Cluster Status Report - January 2009
Cluster constellation phasing manoeuvres have been completed as of early August. The constellation has been targeted at the neutral sheet with C1, C2, C3 separated by 10 000 km and C3, C4 separated by 3000 km. A slight acceleration of the degradation of the solar array has been observed since March-April due to the orbit’s lower perigee altitude (below 10 000 km) and the longer time spent by the spacecraft in the Earth’s radiation belts.
A long eclipse season ran from 17 September till 10 October. Among all 4 spacecraft there was a total of 12 nominal eclipses (all payload off), 6 "Decoder only" eclipses (C1, C3 and C4) and 5 complete power downs (C1). Everything went according to plan and all spacecraft could be recovered after the eclipses.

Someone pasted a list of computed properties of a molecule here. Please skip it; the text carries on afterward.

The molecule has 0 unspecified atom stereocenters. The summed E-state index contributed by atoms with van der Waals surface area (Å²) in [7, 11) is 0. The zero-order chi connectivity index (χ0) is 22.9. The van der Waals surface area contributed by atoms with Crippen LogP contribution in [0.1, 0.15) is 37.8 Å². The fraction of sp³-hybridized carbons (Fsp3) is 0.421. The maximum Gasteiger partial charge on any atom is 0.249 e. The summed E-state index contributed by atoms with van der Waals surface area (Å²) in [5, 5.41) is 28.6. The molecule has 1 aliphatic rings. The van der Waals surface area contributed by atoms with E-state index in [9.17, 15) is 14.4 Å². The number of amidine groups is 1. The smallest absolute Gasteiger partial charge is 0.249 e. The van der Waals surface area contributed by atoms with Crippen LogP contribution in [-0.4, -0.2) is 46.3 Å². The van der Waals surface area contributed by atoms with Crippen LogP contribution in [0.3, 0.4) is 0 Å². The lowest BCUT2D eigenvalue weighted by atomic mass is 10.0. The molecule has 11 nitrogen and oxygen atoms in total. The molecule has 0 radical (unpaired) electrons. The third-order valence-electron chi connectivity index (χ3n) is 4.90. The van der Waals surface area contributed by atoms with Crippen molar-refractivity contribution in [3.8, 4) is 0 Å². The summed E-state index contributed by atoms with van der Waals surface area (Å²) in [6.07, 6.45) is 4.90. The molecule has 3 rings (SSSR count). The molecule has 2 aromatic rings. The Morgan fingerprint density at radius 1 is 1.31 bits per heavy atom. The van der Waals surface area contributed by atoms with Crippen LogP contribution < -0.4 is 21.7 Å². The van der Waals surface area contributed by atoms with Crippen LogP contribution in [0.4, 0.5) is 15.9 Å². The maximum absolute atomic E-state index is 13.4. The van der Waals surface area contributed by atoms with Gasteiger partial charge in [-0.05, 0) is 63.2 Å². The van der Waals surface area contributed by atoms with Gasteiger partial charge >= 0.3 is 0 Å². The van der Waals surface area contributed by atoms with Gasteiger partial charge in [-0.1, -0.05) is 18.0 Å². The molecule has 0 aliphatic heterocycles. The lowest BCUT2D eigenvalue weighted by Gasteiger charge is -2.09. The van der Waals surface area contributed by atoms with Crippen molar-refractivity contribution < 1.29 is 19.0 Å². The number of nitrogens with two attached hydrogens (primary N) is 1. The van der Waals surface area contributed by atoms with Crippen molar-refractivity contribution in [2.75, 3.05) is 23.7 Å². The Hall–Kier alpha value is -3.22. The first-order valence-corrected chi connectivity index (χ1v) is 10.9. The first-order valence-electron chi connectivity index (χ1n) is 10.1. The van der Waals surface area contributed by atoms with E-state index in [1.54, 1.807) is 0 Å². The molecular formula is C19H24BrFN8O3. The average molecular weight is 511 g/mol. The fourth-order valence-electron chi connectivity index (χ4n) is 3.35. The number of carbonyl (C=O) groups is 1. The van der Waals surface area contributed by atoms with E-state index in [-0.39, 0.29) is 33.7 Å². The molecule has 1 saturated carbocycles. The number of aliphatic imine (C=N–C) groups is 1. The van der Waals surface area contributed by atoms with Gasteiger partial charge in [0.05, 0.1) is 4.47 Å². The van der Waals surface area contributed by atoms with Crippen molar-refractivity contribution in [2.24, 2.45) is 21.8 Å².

The Cluster Active Archive (CAA) continues to distribute data to the user community. The CAA has currently 713 registered users with an average of 20 new users every month. From April 2008 to September 2008 the averaged data download rate was 300 GB per month.
The 16th Cluster workshop took place on 23-26 September 2008 in New Hampshire, USA. It was the first workshop combined with the NASA THEMIS mission. THEMIS is a five-spacecraft mission to study plasma physics and in particular the phenomenon generating magnetospheric substorms. The THEMIS spacecraft are in an equatorial orbit while Cluster is in a polar one, making them fully complementary. New results on the generation of substorms were presented, privileging magnetic reconnection as trigger mechanism. More data are however needed to confirm this scenario.
A recent paper, by Darrouzet et al., was published in Annales Geophysicae on a statistical analysis of plasmaspheric plumes in the inner magnetosphere. This study utilises the WHISPER wave sounder onboard Cluster and provided information on the occurrence rate of the plume as a function of magnetospheric indices, providing information on size, extent and density variation. This work is important for inner magnetospheric physics. Plasmaspheric plumes are thought to affect the reconnection rate at the dayside magnetosphere, and hence the transfer of solar wind plasma into the magnetosphere.